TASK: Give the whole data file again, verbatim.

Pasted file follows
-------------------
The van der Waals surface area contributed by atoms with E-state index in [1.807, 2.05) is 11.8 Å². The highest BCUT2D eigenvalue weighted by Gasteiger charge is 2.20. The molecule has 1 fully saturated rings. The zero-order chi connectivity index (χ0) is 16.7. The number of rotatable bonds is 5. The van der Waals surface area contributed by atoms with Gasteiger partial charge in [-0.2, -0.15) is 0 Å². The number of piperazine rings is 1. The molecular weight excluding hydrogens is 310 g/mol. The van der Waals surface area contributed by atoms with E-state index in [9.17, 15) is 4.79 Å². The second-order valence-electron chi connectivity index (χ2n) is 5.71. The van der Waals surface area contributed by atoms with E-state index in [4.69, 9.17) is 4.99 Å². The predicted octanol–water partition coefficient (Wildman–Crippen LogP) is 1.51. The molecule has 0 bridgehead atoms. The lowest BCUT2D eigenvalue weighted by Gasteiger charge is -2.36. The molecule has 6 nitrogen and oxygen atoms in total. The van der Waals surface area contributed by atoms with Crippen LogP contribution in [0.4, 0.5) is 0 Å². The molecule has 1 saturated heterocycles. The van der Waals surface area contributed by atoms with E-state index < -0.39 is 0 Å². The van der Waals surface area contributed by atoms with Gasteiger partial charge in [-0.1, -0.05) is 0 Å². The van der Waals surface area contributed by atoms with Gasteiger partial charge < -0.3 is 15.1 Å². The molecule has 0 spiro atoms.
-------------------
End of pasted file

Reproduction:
The van der Waals surface area contributed by atoms with E-state index in [1.807, 2.05) is 11.8 Å². The highest BCUT2D eigenvalue weighted by Gasteiger charge is 2.20. The molecule has 1 fully saturated rings. The zero-order chi connectivity index (χ0) is 16.7. The number of rotatable bonds is 5. The van der Waals surface area contributed by atoms with Gasteiger partial charge in [-0.2, -0.15) is 0 Å². The number of piperazine rings is 1. The molecular weight excluding hydrogens is 310 g/mol. The van der Waals surface area contributed by atoms with E-state index in [9.17, 15) is 4.79 Å². The second-order valence-electron chi connectivity index (χ2n) is 5.71. The van der Waals surface area contributed by atoms with E-state index in [4.69, 9.17) is 4.99 Å². The predicted octanol–water partition coefficient (Wildman–Crippen LogP) is 1.51. The molecule has 0 bridgehead atoms. The lowest BCUT2D eigenvalue weighted by Gasteiger charge is -2.36. The molecule has 6 nitrogen and oxygen atoms in total. The van der Waals surface area contributed by atoms with Crippen LogP contribution in [0.4, 0.5) is 0 Å². The molecule has 1 saturated heterocycles. The van der Waals surface area contributed by atoms with E-state index < -0.39 is 0 Å². The van der Waals surface area contributed by atoms with Gasteiger partial charge in [-0.1, -0.05) is 0 Å². The van der Waals surface area contributed by atoms with Gasteiger partial charge < -0.3 is 15.1 Å². The molecule has 0 spiro atoms.